The sparring that preceded New York’s Democratic primary looks tame compared with the chaos around counting the votes. The city’s first “ranked choice” mayoral race has become a clinic in how progressive designs complicate the already messy process of vote counting.
The city that lectures Georgia and other states can’t even keep track of the votes. The city’s Board of Elections on Tuesday released an updated tally, meant to show where the candidates stood after several rounds of counting. Each round eliminated the candidate with the fewest votes, and reassigned votes to the next-ranked candidate on each voter’s ballot.
Got that? If you find the process confusing, so does the Board of Elections. The campaign of leading candidate
pointed out that the updated tally included “100,000-plus more [ballots] than the total announced on election night.” Hours later the Board of Elections admitted it forgot to remove older test ballots from its database before adding the primary ballots. The board released a corrected tally Wednesday night.
New York’s election incompetence predates ranked choice. Take last summer, when the Board of Elections failed to send ballots to some 34,000 voters until the day before the presidential primary.
Yet the complexity of ranked choice introduces new problems, such as making it harder for voters to see how their ballots shape the final result. New Yorkers adopted ranked choice by referendum in 2019, but before this year’s primary City Hall noted so much confusion that the mayor dedicated $15 million to a “voting education campaign.”
Complexity gives an advantage to candidates whose supporters study the race most closely, possibly those with the most education. The Board of Elections’ secondary tally indicated that many voters didn’t record all of their second through fifth choices. Many may have come from low-information voters with little time or interest to compare at least five candidates.
Ranked choice also opens the door to confusing alliances among candidates. The weekend before the primary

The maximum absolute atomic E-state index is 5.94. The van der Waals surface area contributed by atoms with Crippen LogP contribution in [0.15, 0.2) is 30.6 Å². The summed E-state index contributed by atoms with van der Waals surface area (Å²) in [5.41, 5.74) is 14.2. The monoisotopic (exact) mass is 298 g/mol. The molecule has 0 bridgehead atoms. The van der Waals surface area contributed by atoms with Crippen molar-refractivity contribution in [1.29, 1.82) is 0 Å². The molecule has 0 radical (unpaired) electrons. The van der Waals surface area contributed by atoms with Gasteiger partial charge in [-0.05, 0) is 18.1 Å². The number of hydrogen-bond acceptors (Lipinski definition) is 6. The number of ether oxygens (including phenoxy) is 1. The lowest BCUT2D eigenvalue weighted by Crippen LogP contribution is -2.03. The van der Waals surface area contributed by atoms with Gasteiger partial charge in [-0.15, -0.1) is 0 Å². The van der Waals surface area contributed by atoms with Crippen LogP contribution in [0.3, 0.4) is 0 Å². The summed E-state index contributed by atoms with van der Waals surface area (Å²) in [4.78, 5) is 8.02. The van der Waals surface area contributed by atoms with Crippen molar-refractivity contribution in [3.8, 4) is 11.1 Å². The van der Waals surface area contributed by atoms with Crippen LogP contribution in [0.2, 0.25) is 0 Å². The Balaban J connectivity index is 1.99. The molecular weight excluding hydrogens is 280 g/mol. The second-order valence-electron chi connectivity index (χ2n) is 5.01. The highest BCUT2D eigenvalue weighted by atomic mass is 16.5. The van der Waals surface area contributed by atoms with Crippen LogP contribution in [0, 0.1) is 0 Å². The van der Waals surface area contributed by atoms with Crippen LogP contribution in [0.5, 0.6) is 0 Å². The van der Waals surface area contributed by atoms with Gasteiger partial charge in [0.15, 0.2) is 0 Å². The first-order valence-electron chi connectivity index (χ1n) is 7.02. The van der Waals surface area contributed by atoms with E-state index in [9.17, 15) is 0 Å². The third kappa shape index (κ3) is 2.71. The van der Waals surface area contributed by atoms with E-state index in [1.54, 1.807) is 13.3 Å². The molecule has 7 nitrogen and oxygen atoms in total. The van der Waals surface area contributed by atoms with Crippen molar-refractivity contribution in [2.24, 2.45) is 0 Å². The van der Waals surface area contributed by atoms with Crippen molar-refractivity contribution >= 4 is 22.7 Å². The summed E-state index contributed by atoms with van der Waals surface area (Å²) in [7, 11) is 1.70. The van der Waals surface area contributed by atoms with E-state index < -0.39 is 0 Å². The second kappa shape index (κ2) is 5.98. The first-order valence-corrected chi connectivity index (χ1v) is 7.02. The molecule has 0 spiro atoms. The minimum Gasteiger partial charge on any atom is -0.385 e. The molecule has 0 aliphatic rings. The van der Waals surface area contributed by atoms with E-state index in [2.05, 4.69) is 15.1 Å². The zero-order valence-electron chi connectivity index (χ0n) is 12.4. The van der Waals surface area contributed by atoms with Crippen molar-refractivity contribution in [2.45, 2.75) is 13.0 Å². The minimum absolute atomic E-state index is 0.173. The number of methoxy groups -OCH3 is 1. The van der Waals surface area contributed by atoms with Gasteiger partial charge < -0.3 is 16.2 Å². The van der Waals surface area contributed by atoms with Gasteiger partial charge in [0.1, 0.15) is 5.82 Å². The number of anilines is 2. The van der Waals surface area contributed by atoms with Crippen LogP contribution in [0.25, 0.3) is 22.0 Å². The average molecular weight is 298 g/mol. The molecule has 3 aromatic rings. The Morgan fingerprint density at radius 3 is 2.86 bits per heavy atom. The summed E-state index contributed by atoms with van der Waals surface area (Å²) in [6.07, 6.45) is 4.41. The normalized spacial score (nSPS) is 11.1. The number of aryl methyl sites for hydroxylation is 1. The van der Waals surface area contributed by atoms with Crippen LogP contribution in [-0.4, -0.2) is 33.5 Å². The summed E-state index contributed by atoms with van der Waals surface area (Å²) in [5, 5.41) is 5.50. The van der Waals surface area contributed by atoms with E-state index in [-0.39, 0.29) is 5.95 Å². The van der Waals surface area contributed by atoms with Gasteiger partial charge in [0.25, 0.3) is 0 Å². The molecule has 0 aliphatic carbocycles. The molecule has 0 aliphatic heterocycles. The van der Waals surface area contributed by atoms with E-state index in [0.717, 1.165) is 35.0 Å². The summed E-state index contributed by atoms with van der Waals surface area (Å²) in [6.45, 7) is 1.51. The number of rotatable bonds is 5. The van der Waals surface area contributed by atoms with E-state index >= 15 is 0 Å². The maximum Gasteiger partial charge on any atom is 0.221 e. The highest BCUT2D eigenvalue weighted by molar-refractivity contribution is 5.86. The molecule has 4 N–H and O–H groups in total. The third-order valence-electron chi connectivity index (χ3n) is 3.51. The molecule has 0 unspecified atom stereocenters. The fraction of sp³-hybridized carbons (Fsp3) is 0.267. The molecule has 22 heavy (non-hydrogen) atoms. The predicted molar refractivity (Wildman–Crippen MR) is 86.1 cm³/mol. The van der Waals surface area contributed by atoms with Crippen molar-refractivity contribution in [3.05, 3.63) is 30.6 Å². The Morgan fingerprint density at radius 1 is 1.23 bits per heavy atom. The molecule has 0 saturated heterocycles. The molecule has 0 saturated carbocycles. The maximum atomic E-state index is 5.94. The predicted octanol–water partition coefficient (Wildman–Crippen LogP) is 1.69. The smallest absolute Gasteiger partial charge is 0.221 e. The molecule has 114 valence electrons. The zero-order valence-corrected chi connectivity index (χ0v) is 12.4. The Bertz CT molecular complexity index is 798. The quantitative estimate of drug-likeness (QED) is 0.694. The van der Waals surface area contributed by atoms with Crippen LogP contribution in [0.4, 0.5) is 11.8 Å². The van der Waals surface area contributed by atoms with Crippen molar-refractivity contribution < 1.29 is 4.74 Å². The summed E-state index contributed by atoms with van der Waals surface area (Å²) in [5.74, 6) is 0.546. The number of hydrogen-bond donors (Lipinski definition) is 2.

urged his supporters to rank
second on their ballots. The move was a blocking strategy against Mr. Adams.
All of these factors can leave voters doubting that election outcomes reflect the public will. Democrats have pushed ranked choice in progressive havens like Berkeley, Calif., and Minneapolis, on the theory that the system produces a winner with maximum demonstrated support. That theoretical benefit is more than negated by delayed, shifting tallies and overall voter confusion.
A late wave of absentee votes is another blow to New York’s election integrity.
Gov. Andrew Cuomo
last year signed a law mandating that absentee ballots be accepted up to a week after in-person votes, as long as they’re postmarked by primary day. That means the city is only beginning to count them, even as it continues sorting its ranked-choice mess. Democrats in Washington are bent on imposing absentee delays nationwide through their voting bill, H.R.1.
The Adams campaign on Wednesday asked Brooklyn’s Supreme Court to oversee the rest of the vote tally and invited the other candidates to join the lawsuit. Whether or not a judge steps in, the mess so far is another warning that progressive voting schemes create more problems than they solve.
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Appeared in the July 1, 2021, print edition.